What emanates are not the dead, but the indecipherable matter from gaps left within us by the secrets of others.
The Nigrescent Beyond: Mexico, the United States, and the Psychic Vanishing of Blackness begins by articulating a psychic vanishing of ideas of blackness within the collective imagination of the Mexican nation. A valuable byproduct of this concern is a differentiation in the national psychic apparatuses that enact these vanishings and what this, in turn, says about the varied nature of the creation of black subjects across the Americas. Paradoxically, it is precisely the lack of engagement in such differentiation, embedded in many of the reanimated conversations around ideas of blackness in the Western Hemisphere, that forecloses the possibility of productive borrowings that take place in this work and that can shed light on transnational and transregional similarities. Objects of study considered in my analysis come from historical accounts detailing maroon activities in early New Spain, contemporary coverage of the push to make legible Afro-Mexican identities, and the works of, among others, Octavio Paz, Ivan Van Sertima, Colson Whitehead, Carlos Fuentes, and Steven Spielberg. My aim is to uncover and model a practice of reading that does not attempt to recover vanished ideas of blackness, but rather one that honors the disruptive capacity offered by a sustained awareness of what I understand as the nigrescent beyond, or the outline of the process of vanishing itself.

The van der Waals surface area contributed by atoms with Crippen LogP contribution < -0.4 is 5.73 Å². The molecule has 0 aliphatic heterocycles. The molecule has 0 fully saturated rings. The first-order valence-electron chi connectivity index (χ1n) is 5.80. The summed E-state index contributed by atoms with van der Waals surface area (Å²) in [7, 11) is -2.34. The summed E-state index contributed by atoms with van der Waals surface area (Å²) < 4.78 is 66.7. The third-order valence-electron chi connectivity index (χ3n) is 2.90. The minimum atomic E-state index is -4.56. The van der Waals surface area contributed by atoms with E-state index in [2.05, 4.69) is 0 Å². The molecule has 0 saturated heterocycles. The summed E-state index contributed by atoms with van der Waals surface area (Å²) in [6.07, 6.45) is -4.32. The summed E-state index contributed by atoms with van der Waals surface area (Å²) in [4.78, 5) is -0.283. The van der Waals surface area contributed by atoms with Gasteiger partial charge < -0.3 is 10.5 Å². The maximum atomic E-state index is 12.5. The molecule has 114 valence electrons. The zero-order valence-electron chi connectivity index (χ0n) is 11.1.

this book is under advance contract @ northwestern university press